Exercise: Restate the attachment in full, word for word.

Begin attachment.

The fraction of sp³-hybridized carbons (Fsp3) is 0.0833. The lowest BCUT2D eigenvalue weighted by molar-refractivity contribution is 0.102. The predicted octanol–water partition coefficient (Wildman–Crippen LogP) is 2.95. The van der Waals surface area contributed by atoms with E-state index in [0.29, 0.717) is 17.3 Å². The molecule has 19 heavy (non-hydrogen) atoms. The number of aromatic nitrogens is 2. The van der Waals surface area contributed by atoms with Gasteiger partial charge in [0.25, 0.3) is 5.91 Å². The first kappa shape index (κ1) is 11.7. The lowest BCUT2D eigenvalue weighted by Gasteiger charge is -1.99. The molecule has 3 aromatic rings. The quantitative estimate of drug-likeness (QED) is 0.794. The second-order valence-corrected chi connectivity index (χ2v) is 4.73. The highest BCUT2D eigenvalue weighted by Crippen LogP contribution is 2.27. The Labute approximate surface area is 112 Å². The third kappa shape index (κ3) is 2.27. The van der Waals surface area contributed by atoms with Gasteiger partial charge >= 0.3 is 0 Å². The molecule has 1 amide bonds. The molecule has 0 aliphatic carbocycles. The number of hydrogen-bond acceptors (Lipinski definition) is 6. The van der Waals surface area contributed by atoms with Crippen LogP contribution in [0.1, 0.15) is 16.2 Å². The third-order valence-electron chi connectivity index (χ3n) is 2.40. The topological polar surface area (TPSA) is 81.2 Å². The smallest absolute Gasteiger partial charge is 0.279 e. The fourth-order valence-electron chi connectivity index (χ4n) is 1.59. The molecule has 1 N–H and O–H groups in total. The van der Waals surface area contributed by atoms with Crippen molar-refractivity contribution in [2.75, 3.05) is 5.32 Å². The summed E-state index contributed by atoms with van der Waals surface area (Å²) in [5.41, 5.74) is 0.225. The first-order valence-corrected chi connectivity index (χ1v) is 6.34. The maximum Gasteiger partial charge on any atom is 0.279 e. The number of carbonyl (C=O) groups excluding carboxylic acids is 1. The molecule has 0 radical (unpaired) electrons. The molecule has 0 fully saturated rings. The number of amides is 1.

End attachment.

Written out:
The fraction of sp³-hybridized carbons (Fsp3) is 0.0833. The lowest BCUT2D eigenvalue weighted by molar-refractivity contribution is 0.102. The predicted octanol–water partition coefficient (Wildman–Crippen LogP) is 2.95. The van der Waals surface area contributed by atoms with E-state index in [0.29, 0.717) is 17.3 Å². The molecule has 19 heavy (non-hydrogen) atoms. The number of aromatic nitrogens is 2. The van der Waals surface area contributed by atoms with Gasteiger partial charge in [0.25, 0.3) is 5.91 Å². The first kappa shape index (κ1) is 11.7. The lowest BCUT2D eigenvalue weighted by Gasteiger charge is -1.99. The molecule has 3 aromatic rings. The quantitative estimate of drug-likeness (QED) is 0.794. The second-order valence-corrected chi connectivity index (χ2v) is 4.73. The highest BCUT2D eigenvalue weighted by Crippen LogP contribution is 2.27. The Labute approximate surface area is 112 Å². The third kappa shape index (κ3) is 2.27. The van der Waals surface area contributed by atoms with Gasteiger partial charge >= 0.3 is 0 Å². The molecule has 1 amide bonds. The molecule has 0 aliphatic carbocycles. The number of hydrogen-bond acceptors (Lipinski definition) is 6. The van der Waals surface area contributed by atoms with Crippen LogP contribution in [0.1, 0.15) is 16.2 Å². The third-order valence-electron chi connectivity index (χ3n) is 2.40. The topological polar surface area (TPSA) is 81.2 Å². The smallest absolute Gasteiger partial charge is 0.279 e. The fourth-order valence-electron chi connectivity index (χ4n) is 1.59. The molecule has 1 N–H and O–H groups in total. The van der Waals surface area contributed by atoms with Crippen molar-refractivity contribution in [2.75, 3.05) is 5.32 Å². The summed E-state index contributed by atoms with van der Waals surface area (Å²) in [5.41, 5.74) is 0.225. The first-order valence-corrected chi connectivity index (χ1v) is 6.34. The maximum Gasteiger partial charge on any atom is 0.279 e. The number of carbonyl (C=O) groups excluding carboxylic acids is 1. The molecule has 0 radical (unpaired) electrons. The molecule has 0 fully saturated rings. The number of amides is 1.